Commsec Afternoon Report.
Tuesday afternoon trade for the ASX200 was marked by new highs being made in successive hours. The exception being the final hour of trade, when sellers gained some traction following comments from the Federal Treasurer. Mr Hockey spoke of the outlook for the 2013-14 Federal Budget deteriorating. The impact was modest and not enduring. The Aussie dollar dipped and recovered not long after the comments, although it had been in a downtrend all day. December 10-year bond futures were trading at 95.925 (implying a yield of 4.075 per cent), compared to 95.955 (4.045 per cent) on Monday. December three-year bond futures contract closed at 96.880 (3.120 per cent), compared to 96.920 (3.080 per cent).
A woman looks at an electronic stock quotation board in Tokyo.
Resource stocks remained the mainstay in afternoon trade. The catalyst for the group's gains came in the shape of BHP's production report. The feature of the document was guidance for Western Australian iron ore increasing from 207mt to 212mt for FY14 after a strong quarter and the Jimblebar expansion coming into production earlier than expected. Petroleum also hit a new production at 62.7mmboe, with petroleum liquids at a three year high, due to strong production from US Shale liquids and Atlantis.
McMillan Shakespeare (MMS) shares finished higher by 4.5% following comments made at its AGM. The sentiment being that with legislative certainty restored post-election the negatives are all in the rear view mirror. MMS was at the epicentre of investor reaction to proposed FBT changes announced by the then Labour government.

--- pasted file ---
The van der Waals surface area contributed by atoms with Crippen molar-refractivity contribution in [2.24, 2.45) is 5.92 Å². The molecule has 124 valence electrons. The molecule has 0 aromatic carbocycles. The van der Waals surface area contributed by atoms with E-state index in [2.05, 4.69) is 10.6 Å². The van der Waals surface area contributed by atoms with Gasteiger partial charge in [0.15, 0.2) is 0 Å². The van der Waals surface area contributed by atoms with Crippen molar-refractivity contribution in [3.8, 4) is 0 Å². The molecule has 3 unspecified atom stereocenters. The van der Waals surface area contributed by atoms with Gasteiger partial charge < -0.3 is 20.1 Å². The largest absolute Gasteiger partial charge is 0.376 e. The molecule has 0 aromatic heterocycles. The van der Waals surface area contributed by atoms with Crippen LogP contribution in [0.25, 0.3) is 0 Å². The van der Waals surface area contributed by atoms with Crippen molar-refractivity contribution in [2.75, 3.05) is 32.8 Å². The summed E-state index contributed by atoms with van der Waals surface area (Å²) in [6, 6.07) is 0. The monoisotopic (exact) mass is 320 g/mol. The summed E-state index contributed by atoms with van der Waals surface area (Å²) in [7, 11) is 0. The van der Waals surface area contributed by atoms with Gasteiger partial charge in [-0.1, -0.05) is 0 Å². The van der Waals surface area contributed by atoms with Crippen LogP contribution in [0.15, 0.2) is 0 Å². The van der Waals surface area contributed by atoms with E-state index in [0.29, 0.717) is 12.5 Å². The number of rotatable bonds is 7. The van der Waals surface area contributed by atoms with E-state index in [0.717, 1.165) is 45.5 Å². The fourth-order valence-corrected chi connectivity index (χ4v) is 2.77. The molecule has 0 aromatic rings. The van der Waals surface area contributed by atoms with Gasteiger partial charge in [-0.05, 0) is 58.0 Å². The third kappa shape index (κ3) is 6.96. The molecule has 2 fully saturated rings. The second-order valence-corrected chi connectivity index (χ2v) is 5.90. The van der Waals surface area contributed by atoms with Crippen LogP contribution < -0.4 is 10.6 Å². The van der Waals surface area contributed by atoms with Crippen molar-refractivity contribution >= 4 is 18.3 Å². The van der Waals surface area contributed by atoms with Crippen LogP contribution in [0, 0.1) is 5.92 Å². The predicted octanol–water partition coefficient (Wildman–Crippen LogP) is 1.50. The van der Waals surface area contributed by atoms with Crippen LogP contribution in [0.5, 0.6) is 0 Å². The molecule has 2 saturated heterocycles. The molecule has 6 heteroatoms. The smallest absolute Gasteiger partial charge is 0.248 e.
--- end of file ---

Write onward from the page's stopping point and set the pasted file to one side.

Another group to host investors at its AGM was
Blackmores (BKL). The health products maker has seen profit fall by 31 per cent in the first quarter of the financial year due to falling sales in Australia. Local sales in the three months to September 30 were down seven per cent from the same period in 2012 in the face of ongoing margin pressure. BKL highlighted a marked slowdown in the health products sector. Retail customers as result are reducing their stock. A major driver has been the growth of discount chemists which is coming at the expense of small, community pharmacies. Additionally a lower Australian dollar has increased the cost of raw materials. Blackmores said it is taking a renewed focus on Australia to deal with the challenges, including appointing a new managing director for the region. Blackmores also operates in Asia, where sales rose by 19 per cent in the September quarter. Its profit in the September quarter was $5.4 million, down from $7.8 million in the same period in 2012. Profit also fell in the 2012/13 financial year - down 10 per cent to $25 million. Blackmores shares dropped 89 cents, or 3.4 per cent, to $25.11.
Direction for market tonight will be determined by the release of the delayed US September non-farm payrolls report (1.30pm BST). Expectations are centred on a stronger number (180k) than in August (152k). The majority of market participants now believe the Fed will delay tapering until 2014, but the details in the US non-farm payrolls report may alter that view.
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